Original eighteenth century engraving with the text (in French): THE READER. Dedicated to Mr. J.M. Osteri, Trader in Zurich, and Member of the Botanical Academy of Florence. By his Friend and Servant Wille. Engraved after the original painting of the same size in the cabinet of Monsieur de Jullienne, Chevallier of the Order of Saint Michael and honorary-amateur of the Royal Academy of Painting and Sculpture. Engraved by J.G. Wille Engraver of the King. An inscription below the image indicates that the original painting was the work of Dutch Golden Age artist Gerrit Douw (1613-1675). This painting is presently part of the Hermitage Museum collection in Saint Petersburg, Russia. A second inscription at the bottom reads: In Paris, at the Author’s (engraver’s), Quai des Augustins.
Johan Georg Wille was a German illustrator and engraver of genre scenes, portraits, and landscapes, born November 5, 1715 in Bieberthal (Hessen). He began his apprenticeship as a damascene engraver with a gunsmith in Königsberg. In 1736, the desire to see Paris led him to furtively leave his apprenticeship and his family. He made part of the journey on foot. His beginnings in Paris were at first rather difficult: he recounted them with the good nature that characterized him in the memoirs published by G. Duplessis in 1857. He began to build his reputation with a portrait of Marshal Belle-Isle, after Rigaud. His expression, at once supple and firm and the good taste of his interpretation, earned him the highest praise. He was recognized by the Academy of Paris on August 20, 1755. He became a naturalized French citizen in 1758, and was appointed Academician on July 24, 1761, taking an active part in the work of the illustrious organization. Wille was endowed with all the honours belonging to the Academies of Paris, Rouen, Augsburg, Valence, Berlin and Dresden. He was engraver of the King of France, the Emperor of Germany, the King of Denmark, and was conferred with France’s highest civilian honour, Knight of the Legion of Honour. He had a great influence on the development of engraving in Germany. His righteousness, wisdom and personality made him a unanimously respected individual.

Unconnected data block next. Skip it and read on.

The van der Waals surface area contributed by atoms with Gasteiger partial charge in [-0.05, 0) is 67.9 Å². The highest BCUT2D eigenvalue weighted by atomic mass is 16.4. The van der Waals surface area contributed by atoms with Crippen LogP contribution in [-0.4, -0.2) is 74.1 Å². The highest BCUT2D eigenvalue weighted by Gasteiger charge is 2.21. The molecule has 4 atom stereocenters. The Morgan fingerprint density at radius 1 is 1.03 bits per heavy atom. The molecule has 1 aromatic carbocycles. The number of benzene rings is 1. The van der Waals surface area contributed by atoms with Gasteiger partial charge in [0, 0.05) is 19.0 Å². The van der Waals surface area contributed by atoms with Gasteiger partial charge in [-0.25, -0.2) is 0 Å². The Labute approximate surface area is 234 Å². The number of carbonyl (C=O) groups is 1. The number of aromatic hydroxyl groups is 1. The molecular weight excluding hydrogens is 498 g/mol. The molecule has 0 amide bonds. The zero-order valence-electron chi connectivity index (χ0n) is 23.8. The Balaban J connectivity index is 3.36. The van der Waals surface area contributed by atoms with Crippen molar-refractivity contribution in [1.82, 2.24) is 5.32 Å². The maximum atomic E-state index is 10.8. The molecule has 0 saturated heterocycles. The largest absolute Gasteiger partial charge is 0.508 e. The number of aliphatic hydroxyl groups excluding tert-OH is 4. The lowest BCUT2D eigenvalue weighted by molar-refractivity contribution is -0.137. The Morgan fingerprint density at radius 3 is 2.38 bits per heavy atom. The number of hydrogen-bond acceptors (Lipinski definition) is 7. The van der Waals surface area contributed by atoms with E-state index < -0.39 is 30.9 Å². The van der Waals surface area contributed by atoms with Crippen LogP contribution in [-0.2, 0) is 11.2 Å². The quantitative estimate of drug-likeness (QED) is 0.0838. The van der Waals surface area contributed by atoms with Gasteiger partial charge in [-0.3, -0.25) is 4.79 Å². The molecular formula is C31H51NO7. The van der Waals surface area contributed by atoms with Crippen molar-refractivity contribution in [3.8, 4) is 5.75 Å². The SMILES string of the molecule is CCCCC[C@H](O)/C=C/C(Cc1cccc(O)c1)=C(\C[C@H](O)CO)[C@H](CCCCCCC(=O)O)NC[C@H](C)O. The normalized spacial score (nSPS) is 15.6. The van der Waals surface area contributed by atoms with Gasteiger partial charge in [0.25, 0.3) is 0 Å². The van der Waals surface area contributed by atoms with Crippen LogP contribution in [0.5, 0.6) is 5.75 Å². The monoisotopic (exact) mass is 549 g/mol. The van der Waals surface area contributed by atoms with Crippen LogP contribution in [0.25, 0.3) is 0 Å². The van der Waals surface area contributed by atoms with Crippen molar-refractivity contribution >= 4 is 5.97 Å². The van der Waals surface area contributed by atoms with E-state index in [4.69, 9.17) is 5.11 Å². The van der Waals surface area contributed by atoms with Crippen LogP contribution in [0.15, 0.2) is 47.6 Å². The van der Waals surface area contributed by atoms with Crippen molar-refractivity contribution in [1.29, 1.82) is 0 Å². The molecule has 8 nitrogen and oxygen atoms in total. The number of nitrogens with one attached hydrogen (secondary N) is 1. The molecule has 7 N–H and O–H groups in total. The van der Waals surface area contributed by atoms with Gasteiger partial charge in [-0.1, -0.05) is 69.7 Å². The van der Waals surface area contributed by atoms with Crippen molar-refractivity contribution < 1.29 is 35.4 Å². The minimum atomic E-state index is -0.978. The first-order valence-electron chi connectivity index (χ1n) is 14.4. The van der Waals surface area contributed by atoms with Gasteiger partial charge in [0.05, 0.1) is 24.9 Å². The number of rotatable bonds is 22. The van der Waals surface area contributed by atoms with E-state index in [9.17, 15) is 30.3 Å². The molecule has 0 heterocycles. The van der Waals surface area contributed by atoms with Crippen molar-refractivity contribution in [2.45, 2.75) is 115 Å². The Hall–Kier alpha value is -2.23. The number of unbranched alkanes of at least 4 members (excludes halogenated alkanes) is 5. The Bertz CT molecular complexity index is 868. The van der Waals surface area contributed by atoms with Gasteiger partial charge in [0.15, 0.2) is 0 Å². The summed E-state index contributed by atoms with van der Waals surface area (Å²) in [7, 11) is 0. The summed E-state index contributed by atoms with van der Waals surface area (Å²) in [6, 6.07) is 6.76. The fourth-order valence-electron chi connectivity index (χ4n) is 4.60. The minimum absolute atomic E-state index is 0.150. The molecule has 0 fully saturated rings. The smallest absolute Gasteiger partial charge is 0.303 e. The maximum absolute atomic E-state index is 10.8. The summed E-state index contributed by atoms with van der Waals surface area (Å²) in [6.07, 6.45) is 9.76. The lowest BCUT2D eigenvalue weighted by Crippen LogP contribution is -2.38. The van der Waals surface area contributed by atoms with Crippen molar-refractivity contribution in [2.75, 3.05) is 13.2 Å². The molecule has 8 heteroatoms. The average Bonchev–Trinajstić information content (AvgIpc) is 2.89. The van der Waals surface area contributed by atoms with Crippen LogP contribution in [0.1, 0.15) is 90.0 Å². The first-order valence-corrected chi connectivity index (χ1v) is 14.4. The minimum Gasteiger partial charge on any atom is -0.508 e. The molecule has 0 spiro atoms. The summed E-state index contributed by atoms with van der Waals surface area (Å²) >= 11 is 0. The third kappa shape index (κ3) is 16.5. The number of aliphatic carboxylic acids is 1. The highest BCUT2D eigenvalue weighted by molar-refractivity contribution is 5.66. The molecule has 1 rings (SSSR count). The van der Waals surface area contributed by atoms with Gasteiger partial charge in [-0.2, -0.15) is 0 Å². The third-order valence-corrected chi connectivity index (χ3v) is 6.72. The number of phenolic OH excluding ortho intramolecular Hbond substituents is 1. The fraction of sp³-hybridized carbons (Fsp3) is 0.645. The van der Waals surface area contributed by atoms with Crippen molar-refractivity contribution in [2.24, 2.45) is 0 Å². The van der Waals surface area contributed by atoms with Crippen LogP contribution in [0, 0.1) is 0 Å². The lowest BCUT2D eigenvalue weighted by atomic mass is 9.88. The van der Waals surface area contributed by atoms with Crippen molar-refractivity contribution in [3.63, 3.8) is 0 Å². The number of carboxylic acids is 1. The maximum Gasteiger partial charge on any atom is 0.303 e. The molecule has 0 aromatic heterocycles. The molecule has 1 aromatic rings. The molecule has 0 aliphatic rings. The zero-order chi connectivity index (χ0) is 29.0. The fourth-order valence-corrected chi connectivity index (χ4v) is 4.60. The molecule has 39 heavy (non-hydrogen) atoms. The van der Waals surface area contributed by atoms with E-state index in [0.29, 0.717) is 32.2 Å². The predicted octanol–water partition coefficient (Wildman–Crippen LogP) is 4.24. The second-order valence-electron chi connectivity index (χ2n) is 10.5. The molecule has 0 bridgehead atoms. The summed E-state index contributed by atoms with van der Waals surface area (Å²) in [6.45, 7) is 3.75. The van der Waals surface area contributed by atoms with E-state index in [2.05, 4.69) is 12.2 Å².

As an engraver, Wille initially devoted himself almost entirely to portrait engraving, made with a burin. He later reproduced, with equal success, little genre paintings of seventeenth century Dutch and Flemish masters whose talent he particularly appreciated; he also engraved some works of his contemporaries in a similar style. His work as an engraver spanned from 1738 to 1790. He died in Paris on April 5, 1808.
Artist: Johan Georges Wille (1715-1808).
Engraved in 176.
Medium: Line engraving on paper.
Condition: Very good.
Dimensions: 40 x 28 cm. / 15 ¾ x 11 in. (visible).
Frame: 47 x 35 cm. / 18.5 x 13 ¾ in. Good condition. Glass.